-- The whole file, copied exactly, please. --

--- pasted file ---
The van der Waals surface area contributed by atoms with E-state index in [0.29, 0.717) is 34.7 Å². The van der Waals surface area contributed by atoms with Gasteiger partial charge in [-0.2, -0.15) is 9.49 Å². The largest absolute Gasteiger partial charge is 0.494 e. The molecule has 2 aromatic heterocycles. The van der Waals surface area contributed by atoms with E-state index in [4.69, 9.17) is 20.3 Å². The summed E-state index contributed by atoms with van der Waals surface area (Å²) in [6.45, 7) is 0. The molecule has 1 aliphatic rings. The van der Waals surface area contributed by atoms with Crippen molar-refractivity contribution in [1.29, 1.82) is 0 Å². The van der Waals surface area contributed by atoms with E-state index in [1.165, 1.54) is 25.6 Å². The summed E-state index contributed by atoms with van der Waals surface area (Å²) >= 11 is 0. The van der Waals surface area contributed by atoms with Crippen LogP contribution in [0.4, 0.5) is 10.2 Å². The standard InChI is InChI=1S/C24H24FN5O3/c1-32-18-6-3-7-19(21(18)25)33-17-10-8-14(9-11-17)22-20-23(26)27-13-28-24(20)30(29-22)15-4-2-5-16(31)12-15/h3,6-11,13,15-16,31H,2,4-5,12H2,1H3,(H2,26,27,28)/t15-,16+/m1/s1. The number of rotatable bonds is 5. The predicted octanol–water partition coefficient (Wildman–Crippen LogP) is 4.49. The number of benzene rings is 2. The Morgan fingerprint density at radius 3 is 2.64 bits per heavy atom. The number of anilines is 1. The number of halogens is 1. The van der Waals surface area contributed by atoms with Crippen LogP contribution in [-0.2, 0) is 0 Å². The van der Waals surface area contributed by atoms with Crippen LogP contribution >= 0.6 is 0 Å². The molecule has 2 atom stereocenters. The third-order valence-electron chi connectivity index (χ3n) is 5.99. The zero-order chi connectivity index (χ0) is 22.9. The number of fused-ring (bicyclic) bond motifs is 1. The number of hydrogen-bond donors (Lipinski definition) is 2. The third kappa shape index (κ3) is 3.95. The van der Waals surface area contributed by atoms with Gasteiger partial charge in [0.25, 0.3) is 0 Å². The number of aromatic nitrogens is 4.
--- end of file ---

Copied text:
The van der Waals surface area contributed by atoms with E-state index in [0.29, 0.717) is 34.7 Å². The van der Waals surface area contributed by atoms with Gasteiger partial charge in [-0.2, -0.15) is 9.49 Å². The largest absolute Gasteiger partial charge is 0.494 e. The molecule has 2 aromatic heterocycles. The van der Waals surface area contributed by atoms with E-state index in [4.69, 9.17) is 20.3 Å². The summed E-state index contributed by atoms with van der Waals surface area (Å²) in [6.45, 7) is 0. The molecule has 1 aliphatic rings. The van der Waals surface area contributed by atoms with Crippen molar-refractivity contribution in [1.29, 1.82) is 0 Å². The van der Waals surface area contributed by atoms with E-state index in [1.165, 1.54) is 25.6 Å². The summed E-state index contributed by atoms with van der Waals surface area (Å²) >= 11 is 0. The van der Waals surface area contributed by atoms with Crippen LogP contribution in [0.4, 0.5) is 10.2 Å². The standard InChI is InChI=1S/C24H24FN5O3/c1-32-18-6-3-7-19(21(18)25)33-17-10-8-14(9-11-17)22-20-23(26)27-13-28-24(20)30(29-22)15-4-2-5-16(31)12-15/h3,6-11,13,15-16,31H,2,4-5,12H2,1H3,(H2,26,27,28)/t15-,16+/m1/s1. The number of rotatable bonds is 5. The predicted octanol–water partition coefficient (Wildman–Crippen LogP) is 4.49. The number of benzene rings is 2. The Morgan fingerprint density at radius 3 is 2.64 bits per heavy atom. The number of anilines is 1. The number of halogens is 1. The van der Waals surface area contributed by atoms with Crippen LogP contribution in [-0.2, 0) is 0 Å². The van der Waals surface area contributed by atoms with Crippen LogP contribution >= 0.6 is 0 Å². The molecule has 2 atom stereocenters. The third-order valence-electron chi connectivity index (χ3n) is 5.99. The zero-order chi connectivity index (χ0) is 22.9. The number of fused-ring (bicyclic) bond motifs is 1. The number of hydrogen-bond donors (Lipinski definition) is 2. The third kappa shape index (κ3) is 3.95. The van der Waals surface area contributed by atoms with Gasteiger partial charge in [0.25, 0.3) is 0 Å². The number of aromatic nitrogens is 4.